Either a code review is required for the release, or it is not required. If it is required, then the reviewer must be responsible for reviewing this in time. You must have the power to go to his desk and say "drop everything else and do this review, or we can't make the release date". And you must have the power to say "sorry, we couldn't release in time ...


60

Manager asked me to reconsider my resignation and he sounded quite convincing, should I listen to him? Unless he presented a written offer, that included the increased salary you should not be convinced of anything other than "business as usual". Any manager that has the desire and means to give you what he has "promised" would have already done so. ...


59

Let it go. You are trying to compromise among 3 or 4 priorities: your preferences, the Code Conventions, the preferences of the senior dev whose code you changed, and the team's ability to make sense of the code. According to the senior dev, his coding style makes sense to the team. So priorities 3 and 4 can be combined. Now it's between you, the code ...


51

How would you deal with such situation ? I would try to understand the recalcitrant developers point of view. They may have good points to make that I'm ignoring. We implemented auto formatting on our codebase a few years ago and it caused no end of problems, partially due to the way it was introduced, but mostly due to the way it impacted our workflow. It ...


49

This: Due to my programming time at university, in a roundabout way, I've already learned. Does not align at all with this: If you gave me any FizzBuzz-like question, I would expect to fail it. Do you know where FizzBuzz came from? It is meant as a quick programming problem to screen out those who cannot code at all so that the interviewer doesn't ...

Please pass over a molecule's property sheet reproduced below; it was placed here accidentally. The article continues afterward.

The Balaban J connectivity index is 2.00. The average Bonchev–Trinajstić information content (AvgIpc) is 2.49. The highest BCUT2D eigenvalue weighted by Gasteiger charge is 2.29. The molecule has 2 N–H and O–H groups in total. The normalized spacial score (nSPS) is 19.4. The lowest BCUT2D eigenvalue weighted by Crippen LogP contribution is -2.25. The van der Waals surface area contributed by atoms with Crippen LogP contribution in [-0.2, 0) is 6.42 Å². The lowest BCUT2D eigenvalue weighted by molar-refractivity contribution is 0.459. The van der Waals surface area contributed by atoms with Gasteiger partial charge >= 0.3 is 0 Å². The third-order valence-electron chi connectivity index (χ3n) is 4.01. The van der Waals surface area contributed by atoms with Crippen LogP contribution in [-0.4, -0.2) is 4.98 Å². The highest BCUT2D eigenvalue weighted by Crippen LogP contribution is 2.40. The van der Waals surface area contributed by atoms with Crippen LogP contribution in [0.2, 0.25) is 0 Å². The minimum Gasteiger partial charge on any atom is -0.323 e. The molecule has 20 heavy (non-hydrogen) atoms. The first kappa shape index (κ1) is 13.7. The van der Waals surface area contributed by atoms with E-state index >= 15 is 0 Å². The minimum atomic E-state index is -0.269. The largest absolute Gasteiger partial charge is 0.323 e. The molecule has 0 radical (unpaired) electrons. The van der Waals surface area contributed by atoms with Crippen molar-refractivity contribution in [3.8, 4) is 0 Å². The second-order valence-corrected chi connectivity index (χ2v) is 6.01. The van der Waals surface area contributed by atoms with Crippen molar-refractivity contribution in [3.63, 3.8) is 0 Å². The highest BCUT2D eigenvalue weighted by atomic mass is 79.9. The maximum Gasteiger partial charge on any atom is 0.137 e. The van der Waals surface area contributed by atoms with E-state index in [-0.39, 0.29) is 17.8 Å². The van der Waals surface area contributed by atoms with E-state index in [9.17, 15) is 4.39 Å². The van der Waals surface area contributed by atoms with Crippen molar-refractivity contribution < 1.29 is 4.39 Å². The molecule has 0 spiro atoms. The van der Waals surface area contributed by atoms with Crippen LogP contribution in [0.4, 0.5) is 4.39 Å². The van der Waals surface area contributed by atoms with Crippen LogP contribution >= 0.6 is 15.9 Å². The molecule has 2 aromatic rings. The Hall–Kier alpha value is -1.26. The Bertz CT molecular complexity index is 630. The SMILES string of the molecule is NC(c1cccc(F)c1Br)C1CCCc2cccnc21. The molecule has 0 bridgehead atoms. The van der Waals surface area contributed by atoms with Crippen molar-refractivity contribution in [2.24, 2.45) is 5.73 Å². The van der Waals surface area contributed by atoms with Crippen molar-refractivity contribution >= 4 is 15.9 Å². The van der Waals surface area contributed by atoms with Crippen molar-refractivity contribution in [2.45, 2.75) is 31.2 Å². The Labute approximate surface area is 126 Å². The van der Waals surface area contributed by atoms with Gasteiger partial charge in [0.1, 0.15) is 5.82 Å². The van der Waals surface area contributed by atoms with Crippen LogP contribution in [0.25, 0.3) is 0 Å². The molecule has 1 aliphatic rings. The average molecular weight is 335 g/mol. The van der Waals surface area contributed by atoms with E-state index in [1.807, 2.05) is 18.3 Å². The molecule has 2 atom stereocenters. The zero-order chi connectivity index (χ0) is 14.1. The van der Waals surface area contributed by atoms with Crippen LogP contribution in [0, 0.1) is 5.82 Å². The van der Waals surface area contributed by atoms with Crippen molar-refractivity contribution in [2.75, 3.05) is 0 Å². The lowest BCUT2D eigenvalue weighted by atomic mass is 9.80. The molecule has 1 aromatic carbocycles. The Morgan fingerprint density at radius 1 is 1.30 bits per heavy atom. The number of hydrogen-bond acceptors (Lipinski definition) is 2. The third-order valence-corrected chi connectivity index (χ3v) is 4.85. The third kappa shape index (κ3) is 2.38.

48

It is the nadir of unprofessionalism in Information Technology to be derisive of another's code in such a fashion and it goes beyond the derision to the way you made the point. It was done publicly, which is why you were pulled aside (virtually) It disrupts a team. It breeds resentment. Coders, like artists take critique VERY personally. It was a massively ...


47

The short answer is: No It's the job of the person executing the merge to ensure that the process has been followed. You did your job, now they have to do theirs. You could follow up with them and ask why there are no comments or feedback on your pull requests if you feel there should be. This is a cultural question - how does your office work normally? ...


42

I am an employer of several developers. Screening Tests: We ask candidates to answer a 20-30 minute multiple choice test which attempts to screen candidates who would never succeed in a coding interview. This is in the interest of the candiate as well as the employer, as it reduces the amount of time wasted by all parties. If your prospective employer ...


41

In all of my years of programming, I've never had a request to write something that could be actually used by their business. I've had mock debugging tasks, I've been asked to write a form that will do certain things and other things like that. My guiding rule is to follow my gut. You've had a sanity check here and there are several saying that this is ...


36

As this is the first time you are "writing code for something beyond classwork" I think it is important to learn some of the basic principles of what it means to write software for money, as I think once you understand these, the answer to your questions flow pretty naturally. First principle: when someone pays you to write code, it implies two things: ...